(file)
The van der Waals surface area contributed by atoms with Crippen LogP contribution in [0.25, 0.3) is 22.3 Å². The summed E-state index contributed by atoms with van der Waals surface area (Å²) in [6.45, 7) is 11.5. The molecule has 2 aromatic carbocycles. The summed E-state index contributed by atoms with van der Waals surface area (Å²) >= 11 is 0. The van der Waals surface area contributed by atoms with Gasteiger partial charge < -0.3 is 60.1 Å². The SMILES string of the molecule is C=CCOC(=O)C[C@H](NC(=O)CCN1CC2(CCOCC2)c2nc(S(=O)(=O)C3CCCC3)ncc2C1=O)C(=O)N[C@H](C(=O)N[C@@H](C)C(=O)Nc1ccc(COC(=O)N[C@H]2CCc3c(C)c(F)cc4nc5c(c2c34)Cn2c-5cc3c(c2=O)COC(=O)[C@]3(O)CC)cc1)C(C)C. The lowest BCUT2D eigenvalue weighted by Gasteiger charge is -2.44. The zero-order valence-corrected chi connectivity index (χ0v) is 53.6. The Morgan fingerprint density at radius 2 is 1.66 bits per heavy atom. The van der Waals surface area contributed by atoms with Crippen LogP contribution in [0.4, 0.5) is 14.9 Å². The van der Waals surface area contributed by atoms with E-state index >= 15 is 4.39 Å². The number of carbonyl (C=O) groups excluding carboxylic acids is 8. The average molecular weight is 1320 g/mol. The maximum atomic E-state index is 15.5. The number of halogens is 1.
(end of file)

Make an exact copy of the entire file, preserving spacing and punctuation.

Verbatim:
The van der Waals surface area contributed by atoms with Crippen LogP contribution in [0.25, 0.3) is 22.3 Å². The summed E-state index contributed by atoms with van der Waals surface area (Å²) in [6.45, 7) is 11.5. The molecule has 2 aromatic carbocycles. The summed E-state index contributed by atoms with van der Waals surface area (Å²) >= 11 is 0. The van der Waals surface area contributed by atoms with Gasteiger partial charge < -0.3 is 60.1 Å². The SMILES string of the molecule is C=CCOC(=O)C[C@H](NC(=O)CCN1CC2(CCOCC2)c2nc(S(=O)(=O)C3CCCC3)ncc2C1=O)C(=O)N[C@H](C(=O)N[C@@H](C)C(=O)Nc1ccc(COC(=O)N[C@H]2CCc3c(C)c(F)cc4nc5c(c2c34)Cn2c-5cc3c(c2=O)COC(=O)[C@]3(O)CC)cc1)C(C)C. The lowest BCUT2D eigenvalue weighted by Gasteiger charge is -2.44. The zero-order valence-corrected chi connectivity index (χ0v) is 53.6. The Morgan fingerprint density at radius 2 is 1.66 bits per heavy atom. The van der Waals surface area contributed by atoms with Crippen LogP contribution in [0.4, 0.5) is 14.9 Å². The van der Waals surface area contributed by atoms with E-state index >= 15 is 4.39 Å². The number of carbonyl (C=O) groups excluding carboxylic acids is 8. The average molecular weight is 1320 g/mol. The maximum atomic E-state index is 15.5. The number of halogens is 1.